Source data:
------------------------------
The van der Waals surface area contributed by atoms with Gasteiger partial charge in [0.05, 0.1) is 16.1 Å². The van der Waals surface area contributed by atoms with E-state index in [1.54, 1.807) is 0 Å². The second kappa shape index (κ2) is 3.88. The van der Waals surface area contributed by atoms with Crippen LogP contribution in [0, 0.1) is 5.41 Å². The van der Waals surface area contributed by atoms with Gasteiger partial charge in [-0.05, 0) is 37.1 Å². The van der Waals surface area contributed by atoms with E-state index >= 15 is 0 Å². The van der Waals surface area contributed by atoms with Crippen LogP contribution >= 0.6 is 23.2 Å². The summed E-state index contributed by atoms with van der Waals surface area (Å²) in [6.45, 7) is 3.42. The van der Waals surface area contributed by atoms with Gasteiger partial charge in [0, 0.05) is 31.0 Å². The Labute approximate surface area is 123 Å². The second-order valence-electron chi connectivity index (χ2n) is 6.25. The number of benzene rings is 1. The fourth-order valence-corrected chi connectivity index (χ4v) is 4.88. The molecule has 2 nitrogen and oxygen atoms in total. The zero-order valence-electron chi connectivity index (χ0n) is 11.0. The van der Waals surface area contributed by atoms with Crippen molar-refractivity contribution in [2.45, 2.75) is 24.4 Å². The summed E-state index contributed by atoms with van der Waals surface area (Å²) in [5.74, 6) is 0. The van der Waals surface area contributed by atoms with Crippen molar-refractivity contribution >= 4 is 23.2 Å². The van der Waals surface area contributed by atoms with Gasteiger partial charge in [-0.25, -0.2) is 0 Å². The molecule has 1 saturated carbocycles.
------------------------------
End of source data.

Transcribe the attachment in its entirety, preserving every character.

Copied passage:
The van der Waals surface area contributed by atoms with Gasteiger partial charge in [0.05, 0.1) is 16.1 Å². The van der Waals surface area contributed by atoms with E-state index in [1.54, 1.807) is 0 Å². The second kappa shape index (κ2) is 3.88. The van der Waals surface area contributed by atoms with Crippen LogP contribution in [0, 0.1) is 5.41 Å². The van der Waals surface area contributed by atoms with Gasteiger partial charge in [-0.05, 0) is 37.1 Å². The van der Waals surface area contributed by atoms with E-state index >= 15 is 0 Å². The van der Waals surface area contributed by atoms with Crippen LogP contribution >= 0.6 is 23.2 Å². The summed E-state index contributed by atoms with van der Waals surface area (Å²) in [6.45, 7) is 3.42. The van der Waals surface area contributed by atoms with Gasteiger partial charge in [0, 0.05) is 31.0 Å². The Labute approximate surface area is 123 Å². The second-order valence-electron chi connectivity index (χ2n) is 6.25. The number of benzene rings is 1. The fourth-order valence-corrected chi connectivity index (χ4v) is 4.88. The molecule has 2 nitrogen and oxygen atoms in total. The zero-order valence-electron chi connectivity index (χ0n) is 11.0. The van der Waals surface area contributed by atoms with Crippen molar-refractivity contribution in [2.45, 2.75) is 24.4 Å². The summed E-state index contributed by atoms with van der Waals surface area (Å²) in [5.74, 6) is 0. The van der Waals surface area contributed by atoms with Crippen molar-refractivity contribution >= 4 is 23.2 Å². The van der Waals surface area contributed by atoms with Gasteiger partial charge in [-0.25, -0.2) is 0 Å². The molecule has 1 saturated carbocycles.